No suspects in bomb attack that rocked Russian JCC

MOSCOW — An explosion ripped through a Jewish community center in the Russian city of Yaroslavl, causing no injuries but seriously damaging the two-story building in the city's historic quarter.

The bomb used in the attack Friday of last week contained a charge equivalent to more than two pounds of TNT, a spokesperson for regional police said in a telephone interview.

No one claimed responsibility for the attack.

"I think no one will be arrested and punished," said Inna Davidova, director of the Hesed Charitable Society and member of the community's executive board.

Davidova saw no reason for anyone to attack the community, adding, "We have always had a good relationship with the authorities and with the general community."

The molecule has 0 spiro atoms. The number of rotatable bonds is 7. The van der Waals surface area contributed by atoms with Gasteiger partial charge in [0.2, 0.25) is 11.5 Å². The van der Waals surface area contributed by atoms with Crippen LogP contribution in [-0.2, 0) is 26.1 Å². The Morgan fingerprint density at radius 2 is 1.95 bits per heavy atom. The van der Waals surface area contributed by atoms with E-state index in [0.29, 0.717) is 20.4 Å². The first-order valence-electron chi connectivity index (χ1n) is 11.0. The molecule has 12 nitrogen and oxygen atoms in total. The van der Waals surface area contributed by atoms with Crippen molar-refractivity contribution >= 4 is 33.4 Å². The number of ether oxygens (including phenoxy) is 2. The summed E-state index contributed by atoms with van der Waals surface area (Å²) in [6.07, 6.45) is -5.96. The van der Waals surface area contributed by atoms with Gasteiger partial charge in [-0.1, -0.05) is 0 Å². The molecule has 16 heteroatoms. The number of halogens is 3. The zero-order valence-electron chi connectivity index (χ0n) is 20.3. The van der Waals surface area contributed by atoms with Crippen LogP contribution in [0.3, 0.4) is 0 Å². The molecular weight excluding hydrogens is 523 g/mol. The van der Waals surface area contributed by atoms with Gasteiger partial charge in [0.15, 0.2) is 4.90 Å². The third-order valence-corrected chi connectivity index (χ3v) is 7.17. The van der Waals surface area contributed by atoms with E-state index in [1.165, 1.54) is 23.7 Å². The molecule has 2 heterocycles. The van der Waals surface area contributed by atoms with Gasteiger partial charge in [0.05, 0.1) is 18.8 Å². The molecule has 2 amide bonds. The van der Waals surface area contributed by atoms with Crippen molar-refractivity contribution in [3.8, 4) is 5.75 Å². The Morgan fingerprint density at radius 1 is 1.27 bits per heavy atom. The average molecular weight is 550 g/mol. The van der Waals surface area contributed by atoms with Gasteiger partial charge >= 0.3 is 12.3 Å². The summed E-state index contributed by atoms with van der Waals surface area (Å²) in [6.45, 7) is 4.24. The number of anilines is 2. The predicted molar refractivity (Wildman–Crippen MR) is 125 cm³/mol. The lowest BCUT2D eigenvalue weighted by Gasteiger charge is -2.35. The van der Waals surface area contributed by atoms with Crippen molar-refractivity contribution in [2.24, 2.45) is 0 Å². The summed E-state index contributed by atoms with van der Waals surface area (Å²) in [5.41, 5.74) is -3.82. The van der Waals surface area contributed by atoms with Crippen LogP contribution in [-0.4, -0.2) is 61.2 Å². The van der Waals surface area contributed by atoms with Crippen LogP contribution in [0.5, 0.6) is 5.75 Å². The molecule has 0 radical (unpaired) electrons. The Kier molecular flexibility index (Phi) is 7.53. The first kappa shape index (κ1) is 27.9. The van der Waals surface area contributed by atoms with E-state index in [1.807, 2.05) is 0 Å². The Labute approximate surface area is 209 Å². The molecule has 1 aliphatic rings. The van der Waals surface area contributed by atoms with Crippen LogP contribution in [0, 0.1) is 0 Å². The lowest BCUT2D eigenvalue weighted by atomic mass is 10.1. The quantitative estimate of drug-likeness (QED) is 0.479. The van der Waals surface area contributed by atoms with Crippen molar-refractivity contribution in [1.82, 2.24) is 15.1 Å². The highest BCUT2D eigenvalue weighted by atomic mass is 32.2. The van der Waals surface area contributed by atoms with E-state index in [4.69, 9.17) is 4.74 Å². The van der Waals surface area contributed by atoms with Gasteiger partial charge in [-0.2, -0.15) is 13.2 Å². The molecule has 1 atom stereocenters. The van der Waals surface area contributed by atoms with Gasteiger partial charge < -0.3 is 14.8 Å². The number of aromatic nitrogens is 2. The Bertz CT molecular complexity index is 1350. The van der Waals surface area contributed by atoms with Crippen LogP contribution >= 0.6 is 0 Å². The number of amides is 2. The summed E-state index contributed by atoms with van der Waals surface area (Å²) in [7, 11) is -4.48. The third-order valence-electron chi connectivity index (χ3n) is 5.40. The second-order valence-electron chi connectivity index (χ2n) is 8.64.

The community center is located in a synagogue built in 1916. In 1934, the building was confiscated by local Communist authorities. The Jewish community recovered the property in 1994.

Along with a synagogue, the center houses local organizations that serve the needs of the 2,500-member Jewish community in Yaroslavl, about 130 miles northeast of Moscow.

The explosion, caused by a bomb planted outside the center, shattered all the windows in the building and in some neighboring houses.

An office of the Hesed society and a room that served as the community library suffered the worst damage.

Also last week, a Jewish center in Smolensk was robbed and daubed with anti-Semitic graffiti.

Some Russian media reports suggested a possible link between the bombing of the center and the birthday of Adolf Hitler, which falls on April 20 and which is sometimes marked by Russian neo-Nazis with acts of violence.

The Russian daily Moskovsky Komsomolets noted that several members of a neo-Nazi group known as the Werewolf Legion were recently sentenced to jail terms by a regional court in Yaroslavl.

The paper suggested the explosion may have been carried out by supporters of the jailed neo-Nazis.